By John Chukwuma
In her collection of poems titled, “Whispers of Rainbow”, African arts writer and environmentalist, Itunu Oluwaseun Faseeyin, explores the aesthetic values of a well-nurtured socio-cultural environment with emphasis on topical issues such as climate change and marriage.
The collection, “Whispers of Rainbow”, features 21 poems that celebrate Africa’s rich cultural and natural resources while exploring a wide-range of subject matters revolving around traditional and cultural practices. Poems contained in the 40-page anthology include Our Father, Finding a Bride, I’ll Marry You, The Mango Tree with a Mouth, Rainfall, Count the Stars, Tell the Gods, Africa, My Africa, Wrappers, Throw the First Stone, Her Mother’s Eyes, and Tales of the Moon.
With a barrage of emblematic titles such as Count the Stars, The Sunset, Tales of the Moon, and Rainfall, the poet portrays the theme of love for nature and decries human activities that bring about environmental degradation. Moreover, she ingeniously synergizes the beauty of nature with thematic concerns celebrating her rich cultural heritage as mirrored in poems such as Africa, My Africa, Finding a Bride, Ulouma, I Do Not Like a Lawyer, and Tell the Gods.
The language of Itunu’s poems is relatively simple, but a measure of complexity arises from her unique style of infusing vernacular and metaphorical expressions into some of the lines as exemplified in the poem, I’ll Marry You: “I’ll take 500 whips/at my back/I’ll wrestle with/“A’dumu” the alligator/I’ll get chased by cheetahs/I’ll swim in the rivers/Infested by mermaids/I’ll walk naked/into the dark forest/Tell your father/I will do anything to marry you”.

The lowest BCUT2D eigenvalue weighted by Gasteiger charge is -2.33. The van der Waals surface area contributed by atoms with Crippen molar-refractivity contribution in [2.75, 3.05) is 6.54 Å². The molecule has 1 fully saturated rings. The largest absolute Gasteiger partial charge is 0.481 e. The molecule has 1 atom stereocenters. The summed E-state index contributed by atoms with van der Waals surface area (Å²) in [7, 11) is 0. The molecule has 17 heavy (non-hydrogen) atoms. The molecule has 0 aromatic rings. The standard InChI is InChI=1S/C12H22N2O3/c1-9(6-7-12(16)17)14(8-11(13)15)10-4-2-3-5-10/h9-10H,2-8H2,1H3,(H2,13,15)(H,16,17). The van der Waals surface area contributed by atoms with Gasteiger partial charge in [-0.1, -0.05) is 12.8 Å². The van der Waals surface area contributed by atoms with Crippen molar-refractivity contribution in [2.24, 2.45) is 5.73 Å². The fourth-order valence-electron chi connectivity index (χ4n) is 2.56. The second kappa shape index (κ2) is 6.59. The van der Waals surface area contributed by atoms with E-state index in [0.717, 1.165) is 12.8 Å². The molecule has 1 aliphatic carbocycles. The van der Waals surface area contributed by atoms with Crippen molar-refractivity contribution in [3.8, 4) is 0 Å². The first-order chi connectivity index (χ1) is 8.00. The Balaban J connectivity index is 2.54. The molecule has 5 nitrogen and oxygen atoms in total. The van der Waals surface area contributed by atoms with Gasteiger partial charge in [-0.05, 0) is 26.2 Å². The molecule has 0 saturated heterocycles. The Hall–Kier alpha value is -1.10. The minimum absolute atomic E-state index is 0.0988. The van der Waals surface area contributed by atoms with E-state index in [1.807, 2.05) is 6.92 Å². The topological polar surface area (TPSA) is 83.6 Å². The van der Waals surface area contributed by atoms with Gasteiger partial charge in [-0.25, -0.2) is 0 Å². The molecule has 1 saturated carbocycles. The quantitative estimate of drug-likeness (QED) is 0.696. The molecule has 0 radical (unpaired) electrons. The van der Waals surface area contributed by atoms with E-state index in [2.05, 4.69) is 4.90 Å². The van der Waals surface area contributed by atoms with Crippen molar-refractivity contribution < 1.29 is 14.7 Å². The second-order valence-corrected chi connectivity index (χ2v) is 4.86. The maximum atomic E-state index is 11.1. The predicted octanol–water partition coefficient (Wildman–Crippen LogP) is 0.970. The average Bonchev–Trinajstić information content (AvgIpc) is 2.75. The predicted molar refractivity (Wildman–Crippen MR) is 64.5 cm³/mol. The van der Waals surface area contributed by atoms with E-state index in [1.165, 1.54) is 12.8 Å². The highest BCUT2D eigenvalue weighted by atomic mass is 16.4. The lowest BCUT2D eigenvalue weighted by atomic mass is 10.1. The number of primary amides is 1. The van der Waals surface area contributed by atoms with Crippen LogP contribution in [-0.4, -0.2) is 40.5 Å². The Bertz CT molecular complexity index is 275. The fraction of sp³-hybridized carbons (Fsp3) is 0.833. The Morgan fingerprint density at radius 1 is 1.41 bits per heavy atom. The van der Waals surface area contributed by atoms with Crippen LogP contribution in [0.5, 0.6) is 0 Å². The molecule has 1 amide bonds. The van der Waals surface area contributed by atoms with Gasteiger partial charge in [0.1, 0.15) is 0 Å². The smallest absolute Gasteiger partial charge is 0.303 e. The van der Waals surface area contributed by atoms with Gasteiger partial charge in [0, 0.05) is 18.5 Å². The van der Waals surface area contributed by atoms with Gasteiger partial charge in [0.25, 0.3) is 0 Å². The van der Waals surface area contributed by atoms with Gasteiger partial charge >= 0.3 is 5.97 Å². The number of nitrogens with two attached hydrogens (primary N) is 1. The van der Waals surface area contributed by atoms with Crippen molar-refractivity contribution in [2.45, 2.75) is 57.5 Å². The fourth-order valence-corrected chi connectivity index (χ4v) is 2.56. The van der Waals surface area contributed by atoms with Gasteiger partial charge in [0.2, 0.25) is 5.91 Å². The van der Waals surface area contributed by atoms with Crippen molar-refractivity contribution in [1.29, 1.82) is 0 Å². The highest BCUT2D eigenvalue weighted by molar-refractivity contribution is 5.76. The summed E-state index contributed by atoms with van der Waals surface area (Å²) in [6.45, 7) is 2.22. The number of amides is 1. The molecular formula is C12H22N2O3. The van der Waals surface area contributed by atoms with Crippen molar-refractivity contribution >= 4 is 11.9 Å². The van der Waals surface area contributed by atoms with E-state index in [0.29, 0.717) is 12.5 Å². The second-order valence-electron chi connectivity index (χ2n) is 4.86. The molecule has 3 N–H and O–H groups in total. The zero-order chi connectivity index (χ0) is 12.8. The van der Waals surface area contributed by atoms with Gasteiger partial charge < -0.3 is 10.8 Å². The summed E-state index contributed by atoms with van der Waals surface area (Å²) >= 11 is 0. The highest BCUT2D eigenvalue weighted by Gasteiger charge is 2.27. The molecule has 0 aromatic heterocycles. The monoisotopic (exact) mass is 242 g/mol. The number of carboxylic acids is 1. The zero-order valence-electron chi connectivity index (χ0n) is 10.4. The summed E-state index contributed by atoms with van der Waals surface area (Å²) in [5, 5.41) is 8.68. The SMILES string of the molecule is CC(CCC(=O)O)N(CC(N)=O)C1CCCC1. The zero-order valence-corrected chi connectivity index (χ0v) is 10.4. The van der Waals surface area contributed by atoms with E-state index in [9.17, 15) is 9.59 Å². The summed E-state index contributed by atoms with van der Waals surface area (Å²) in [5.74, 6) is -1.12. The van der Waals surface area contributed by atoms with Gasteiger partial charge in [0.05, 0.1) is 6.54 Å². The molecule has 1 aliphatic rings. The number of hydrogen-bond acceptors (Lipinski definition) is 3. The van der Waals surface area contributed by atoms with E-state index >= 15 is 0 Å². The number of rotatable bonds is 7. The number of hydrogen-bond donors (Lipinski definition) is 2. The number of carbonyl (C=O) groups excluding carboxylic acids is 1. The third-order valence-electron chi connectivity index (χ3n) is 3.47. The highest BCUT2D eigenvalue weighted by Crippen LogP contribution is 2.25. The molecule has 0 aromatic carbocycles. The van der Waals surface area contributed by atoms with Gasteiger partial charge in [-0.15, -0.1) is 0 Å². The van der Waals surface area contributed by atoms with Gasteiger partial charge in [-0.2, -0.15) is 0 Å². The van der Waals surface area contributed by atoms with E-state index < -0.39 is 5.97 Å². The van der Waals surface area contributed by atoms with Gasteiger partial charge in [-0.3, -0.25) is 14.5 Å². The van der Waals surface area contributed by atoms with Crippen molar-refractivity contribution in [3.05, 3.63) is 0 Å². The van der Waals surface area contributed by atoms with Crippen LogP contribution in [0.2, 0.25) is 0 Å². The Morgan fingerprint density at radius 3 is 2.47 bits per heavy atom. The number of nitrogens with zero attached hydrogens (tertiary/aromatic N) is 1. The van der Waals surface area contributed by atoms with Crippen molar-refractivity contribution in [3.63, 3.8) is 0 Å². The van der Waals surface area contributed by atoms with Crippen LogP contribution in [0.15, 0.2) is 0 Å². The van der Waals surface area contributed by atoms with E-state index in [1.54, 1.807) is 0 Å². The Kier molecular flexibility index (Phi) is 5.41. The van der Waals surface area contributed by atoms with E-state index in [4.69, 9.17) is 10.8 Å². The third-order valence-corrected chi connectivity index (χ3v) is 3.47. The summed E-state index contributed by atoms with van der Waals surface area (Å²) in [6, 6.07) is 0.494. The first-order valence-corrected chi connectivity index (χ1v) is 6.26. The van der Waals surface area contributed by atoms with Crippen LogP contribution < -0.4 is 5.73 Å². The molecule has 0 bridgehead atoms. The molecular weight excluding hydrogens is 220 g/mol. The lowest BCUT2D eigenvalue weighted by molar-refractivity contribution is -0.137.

Itunu’s “Whispers of Rainbow” predominantly features a blend of lyrical and narrative poems that are laden with moral lessons and presented as traditional folklores. The pedagogical content of poems like The Mango Tree with a Mouth and Tales of the Moon qualify them as didactic poems that all categories of readers will find very educative.
While some of the poems explicitly focus on either culture or nature-related themes, others incorporate both phenomena as instantiated in Tales of the Moon, which depicts life in a typical traditional society as expressed in the excerpted lines: “I take a good look at the full moon/All I see are the pages of the stories/My mother told us/On nights like this/Our bodies would build/A circular wall round my mother/Our ears would stand firm/As she told us tales/Some of glee/Some of life/And some of death/ Before sending us to bed/She would remind us to/Say our prayers, lest the/Eye of the moon/Suck us into a bad dream…”
Itunu’s talent and her ability to weave words together will indeed take her to places. I recommend Whispers of Rainbow to all lovers of fine, lyrical poetry.